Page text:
The fair of Nizhny Novgorod was a fair in Russia held every year July near the monastery of Makarievo on the left bank of the Volga River from the middle of the 16th century to 1816. Following a bigger fire in 1816, it was moved in Nizhny Novgorod, but for a few decades afterwards, it was still commonly known as the Makarievo Fair. It has attracted many foreign traders from India, Iran and Central Asia.
According to Durland, a journalist who visited the fair in 1905, the fair dates back to "before the discovery of America." The fair was established by the Muscovite princes to compete and withdraw the trade, a fair organized since 1257, in Kazan, the capital of Tartarus. At the time Durland visited the fair, there were 60 buildings, 2,500 bazaars and 8,000 exhibits, with property for sale, as well as a wide range of shows for the public.
This fair was a trading center to sell up to half of the total production of export products in Russia. The fair ceased in 1929. A company named Nijegorodskaya Armarka (Russian: Nizhny Novgorod, the fair of Nizhny Novgorod) was established in 1991 with its headquarters in the former grand main salon. However, today is not really a fair, but an exhibition center.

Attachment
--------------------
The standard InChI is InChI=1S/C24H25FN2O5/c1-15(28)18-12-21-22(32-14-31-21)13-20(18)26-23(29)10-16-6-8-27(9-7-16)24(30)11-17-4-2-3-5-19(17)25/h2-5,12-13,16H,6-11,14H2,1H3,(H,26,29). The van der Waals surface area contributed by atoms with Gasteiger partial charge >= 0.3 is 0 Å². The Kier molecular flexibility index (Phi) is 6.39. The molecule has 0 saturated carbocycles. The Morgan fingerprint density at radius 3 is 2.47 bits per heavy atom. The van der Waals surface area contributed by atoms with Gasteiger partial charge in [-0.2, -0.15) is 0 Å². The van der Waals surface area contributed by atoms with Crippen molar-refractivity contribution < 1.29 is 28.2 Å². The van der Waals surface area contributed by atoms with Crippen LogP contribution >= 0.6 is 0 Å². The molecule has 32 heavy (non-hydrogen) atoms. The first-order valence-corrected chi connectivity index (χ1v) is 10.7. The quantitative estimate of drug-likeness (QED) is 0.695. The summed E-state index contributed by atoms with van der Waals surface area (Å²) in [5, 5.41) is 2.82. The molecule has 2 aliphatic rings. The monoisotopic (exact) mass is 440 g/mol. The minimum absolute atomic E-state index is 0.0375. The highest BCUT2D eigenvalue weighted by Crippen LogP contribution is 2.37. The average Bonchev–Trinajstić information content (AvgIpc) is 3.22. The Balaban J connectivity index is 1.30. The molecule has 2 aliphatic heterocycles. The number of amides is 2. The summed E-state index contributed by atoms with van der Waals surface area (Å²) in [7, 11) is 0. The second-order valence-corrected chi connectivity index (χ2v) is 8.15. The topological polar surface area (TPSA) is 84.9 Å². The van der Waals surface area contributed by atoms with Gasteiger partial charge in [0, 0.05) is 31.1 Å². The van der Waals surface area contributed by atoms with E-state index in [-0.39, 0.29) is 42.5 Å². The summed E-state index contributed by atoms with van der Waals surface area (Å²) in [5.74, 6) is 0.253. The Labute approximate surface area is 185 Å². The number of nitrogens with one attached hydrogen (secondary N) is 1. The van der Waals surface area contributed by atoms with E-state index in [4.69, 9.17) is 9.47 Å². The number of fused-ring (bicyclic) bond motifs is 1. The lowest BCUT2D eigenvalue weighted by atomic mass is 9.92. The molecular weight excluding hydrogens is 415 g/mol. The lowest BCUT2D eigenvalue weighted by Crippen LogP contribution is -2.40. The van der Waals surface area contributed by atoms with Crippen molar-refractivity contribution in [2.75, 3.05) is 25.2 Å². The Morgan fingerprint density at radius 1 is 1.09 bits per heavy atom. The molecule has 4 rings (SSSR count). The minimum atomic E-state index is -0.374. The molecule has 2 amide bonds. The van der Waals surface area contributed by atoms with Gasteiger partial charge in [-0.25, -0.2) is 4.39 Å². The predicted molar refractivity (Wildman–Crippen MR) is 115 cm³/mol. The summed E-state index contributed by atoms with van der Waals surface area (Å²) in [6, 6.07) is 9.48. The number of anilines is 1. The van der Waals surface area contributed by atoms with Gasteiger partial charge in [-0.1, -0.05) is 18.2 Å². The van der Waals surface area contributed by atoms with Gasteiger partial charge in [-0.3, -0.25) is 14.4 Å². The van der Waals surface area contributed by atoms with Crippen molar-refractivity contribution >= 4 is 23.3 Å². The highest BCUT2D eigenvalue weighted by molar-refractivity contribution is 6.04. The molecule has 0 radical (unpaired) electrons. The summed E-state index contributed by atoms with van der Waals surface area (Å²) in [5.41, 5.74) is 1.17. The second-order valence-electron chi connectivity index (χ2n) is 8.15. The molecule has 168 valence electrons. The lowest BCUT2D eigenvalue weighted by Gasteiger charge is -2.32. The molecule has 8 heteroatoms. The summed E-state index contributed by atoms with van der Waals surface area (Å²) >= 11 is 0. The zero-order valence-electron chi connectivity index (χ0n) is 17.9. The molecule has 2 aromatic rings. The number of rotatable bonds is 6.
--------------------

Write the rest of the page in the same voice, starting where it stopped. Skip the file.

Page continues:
Kanavinsky Bridge will take you over to Strelka District where the Oka and Volga rivers are . At the end of the 19th century two cities meged together, and become host of the largest fair anywhere in the country or the world: the Nizhny Novgorod Fair.
Today you can find the only reminder of its architectural glory is the Main Exhibition Hall, and it also hosts modern-day shows and forums